Published online by Cambridge University Press: 10 February 2017
The conduct of hostilities in urban areas is inherently difficult, particularly with respect to the protection of civilians. International humanitarian law places restraints on both attackers and defenders. While much is written about the obligations of attackers with respect to protecting civilians, much less attention has been paid to the defender's obligations. These obligations are routinely referred to as “passive precautions” or “precautions against the effects of attacks” and are codified in Article 58 of Additional Protocol I to the 1949 Geneva Conventions. Article 58 requires parties, “to the maximum extent feasible”, to remove civilians and civilian objects from the vicinity of military objectives, to avoid locating military objectives within or near densely populated areas, and to take other necessary precautions to protect civilians and civilian objects from the dangers resulting from military operations.
Even though they are limited by only requiring those actions which are feasible, the obligations placed on the defender are far from trivial and, if applied in good faith, would certainly provide much needed protections to civilians in armed conflict, particularly in times of urban conflict. However, this ever-increasing urbanization is creating significant pressure on the doctrine of precautions in defence, stretching the “feasibility” standard beyond its capacity to adequately protect civilians. On the other hand, the emergence of advanced technology provides a mechanism for defenders to more easily and more fully comply with their obligations to segregate or protect the civilian population.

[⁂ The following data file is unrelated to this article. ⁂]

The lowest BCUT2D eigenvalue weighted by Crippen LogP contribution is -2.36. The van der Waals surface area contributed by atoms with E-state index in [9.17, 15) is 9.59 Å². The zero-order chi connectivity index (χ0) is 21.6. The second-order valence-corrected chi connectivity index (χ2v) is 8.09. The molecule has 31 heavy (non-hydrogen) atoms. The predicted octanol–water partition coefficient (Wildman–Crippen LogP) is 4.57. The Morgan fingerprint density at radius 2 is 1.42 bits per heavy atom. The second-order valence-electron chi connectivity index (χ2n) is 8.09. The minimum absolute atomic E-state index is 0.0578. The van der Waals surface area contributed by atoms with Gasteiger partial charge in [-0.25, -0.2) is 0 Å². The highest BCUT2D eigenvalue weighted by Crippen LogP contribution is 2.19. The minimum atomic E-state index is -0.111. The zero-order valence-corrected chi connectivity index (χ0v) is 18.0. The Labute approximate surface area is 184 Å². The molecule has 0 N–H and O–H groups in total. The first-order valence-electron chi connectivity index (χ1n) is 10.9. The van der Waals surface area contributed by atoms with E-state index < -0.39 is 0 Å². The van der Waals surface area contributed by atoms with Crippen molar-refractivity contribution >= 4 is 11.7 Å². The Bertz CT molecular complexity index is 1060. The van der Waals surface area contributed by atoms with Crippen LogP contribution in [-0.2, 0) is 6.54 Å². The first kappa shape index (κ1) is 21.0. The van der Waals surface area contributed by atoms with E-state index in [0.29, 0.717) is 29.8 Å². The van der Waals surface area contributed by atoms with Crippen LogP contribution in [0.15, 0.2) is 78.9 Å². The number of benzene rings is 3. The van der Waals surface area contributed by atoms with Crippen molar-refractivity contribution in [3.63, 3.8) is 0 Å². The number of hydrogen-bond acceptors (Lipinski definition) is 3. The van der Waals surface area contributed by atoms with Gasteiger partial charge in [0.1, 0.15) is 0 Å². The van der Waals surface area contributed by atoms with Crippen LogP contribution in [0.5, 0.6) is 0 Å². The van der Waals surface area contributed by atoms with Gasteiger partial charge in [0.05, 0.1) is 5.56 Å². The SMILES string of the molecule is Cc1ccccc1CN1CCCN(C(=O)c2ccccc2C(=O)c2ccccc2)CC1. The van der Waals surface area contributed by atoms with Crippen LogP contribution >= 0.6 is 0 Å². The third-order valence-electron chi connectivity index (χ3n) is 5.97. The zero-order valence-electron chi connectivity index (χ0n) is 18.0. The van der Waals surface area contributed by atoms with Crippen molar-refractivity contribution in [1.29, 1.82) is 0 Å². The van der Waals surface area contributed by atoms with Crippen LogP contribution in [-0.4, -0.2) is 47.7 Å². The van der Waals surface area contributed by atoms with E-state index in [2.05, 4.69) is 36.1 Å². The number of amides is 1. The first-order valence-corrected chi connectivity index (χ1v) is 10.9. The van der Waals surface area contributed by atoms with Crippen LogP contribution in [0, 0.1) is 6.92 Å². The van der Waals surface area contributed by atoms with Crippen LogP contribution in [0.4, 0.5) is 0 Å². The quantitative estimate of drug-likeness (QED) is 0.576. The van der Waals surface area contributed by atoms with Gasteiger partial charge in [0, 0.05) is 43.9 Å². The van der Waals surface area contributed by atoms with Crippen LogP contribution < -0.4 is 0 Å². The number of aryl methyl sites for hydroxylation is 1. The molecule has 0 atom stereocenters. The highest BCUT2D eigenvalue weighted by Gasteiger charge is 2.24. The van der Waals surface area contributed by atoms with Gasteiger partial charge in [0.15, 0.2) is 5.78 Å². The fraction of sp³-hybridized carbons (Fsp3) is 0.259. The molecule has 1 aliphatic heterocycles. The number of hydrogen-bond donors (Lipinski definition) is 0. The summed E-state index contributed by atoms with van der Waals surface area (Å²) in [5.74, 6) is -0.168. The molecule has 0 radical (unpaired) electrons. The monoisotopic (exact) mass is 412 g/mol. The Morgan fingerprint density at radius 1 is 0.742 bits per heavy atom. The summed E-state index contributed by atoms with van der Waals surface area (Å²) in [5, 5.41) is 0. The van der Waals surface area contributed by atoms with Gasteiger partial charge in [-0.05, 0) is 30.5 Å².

For the customary obligation of “precautions against the effects of attacks” to maintain its effectiveness, particularly in urban areas of conflict, the understanding of feasibility and what is “practicable” in current urbanized armed conflicts will have to expand, increasing the practical responsibilities on the defender, including through the use of modern technology. Moreover, imposing criminal responsibility when appropriate and feasible precautions are not taken will rectify the perceived imbalance between the responsibilities of the attacker and those of the defender.